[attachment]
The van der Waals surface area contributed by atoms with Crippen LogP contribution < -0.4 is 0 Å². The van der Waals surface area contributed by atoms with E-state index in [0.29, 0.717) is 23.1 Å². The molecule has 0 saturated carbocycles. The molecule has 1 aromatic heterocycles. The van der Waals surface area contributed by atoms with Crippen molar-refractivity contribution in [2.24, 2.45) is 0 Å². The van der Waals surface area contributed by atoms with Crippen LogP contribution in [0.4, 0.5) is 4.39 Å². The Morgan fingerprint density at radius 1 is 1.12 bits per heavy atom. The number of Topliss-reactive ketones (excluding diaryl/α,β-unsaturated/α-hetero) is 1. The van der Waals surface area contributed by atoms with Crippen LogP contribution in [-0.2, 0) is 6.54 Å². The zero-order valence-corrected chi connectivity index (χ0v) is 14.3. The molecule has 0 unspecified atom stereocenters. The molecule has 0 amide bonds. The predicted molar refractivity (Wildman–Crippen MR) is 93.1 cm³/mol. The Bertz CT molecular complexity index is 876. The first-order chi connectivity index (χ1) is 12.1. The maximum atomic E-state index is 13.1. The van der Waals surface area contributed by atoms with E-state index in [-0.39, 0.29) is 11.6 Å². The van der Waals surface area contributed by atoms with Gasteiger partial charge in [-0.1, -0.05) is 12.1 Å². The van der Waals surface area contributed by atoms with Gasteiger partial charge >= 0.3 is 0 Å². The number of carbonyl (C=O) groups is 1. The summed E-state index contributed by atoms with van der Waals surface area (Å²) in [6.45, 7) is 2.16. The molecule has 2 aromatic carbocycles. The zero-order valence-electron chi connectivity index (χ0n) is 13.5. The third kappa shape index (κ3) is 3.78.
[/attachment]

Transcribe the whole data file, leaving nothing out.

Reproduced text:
The van der Waals surface area contributed by atoms with Crippen LogP contribution < -0.4 is 0 Å². The van der Waals surface area contributed by atoms with E-state index in [0.29, 0.717) is 23.1 Å². The molecule has 0 saturated carbocycles. The molecule has 1 aromatic heterocycles. The van der Waals surface area contributed by atoms with Crippen molar-refractivity contribution in [2.24, 2.45) is 0 Å². The van der Waals surface area contributed by atoms with Crippen LogP contribution in [0.4, 0.5) is 4.39 Å². The Morgan fingerprint density at radius 1 is 1.12 bits per heavy atom. The number of Topliss-reactive ketones (excluding diaryl/α,β-unsaturated/α-hetero) is 1. The van der Waals surface area contributed by atoms with Crippen LogP contribution in [-0.2, 0) is 6.54 Å². The zero-order valence-corrected chi connectivity index (χ0v) is 14.3. The molecule has 0 unspecified atom stereocenters. The molecule has 0 amide bonds. The predicted molar refractivity (Wildman–Crippen MR) is 93.1 cm³/mol. The Bertz CT molecular complexity index is 876. The first-order chi connectivity index (χ1) is 12.1. The maximum atomic E-state index is 13.1. The van der Waals surface area contributed by atoms with E-state index in [-0.39, 0.29) is 11.6 Å². The van der Waals surface area contributed by atoms with Gasteiger partial charge in [-0.1, -0.05) is 12.1 Å². The van der Waals surface area contributed by atoms with Gasteiger partial charge >= 0.3 is 0 Å². The number of carbonyl (C=O) groups is 1. The summed E-state index contributed by atoms with van der Waals surface area (Å²) in [6.45, 7) is 2.16. The molecule has 2 aromatic carbocycles. The zero-order valence-electron chi connectivity index (χ0n) is 13.5. The third kappa shape index (κ3) is 3.78.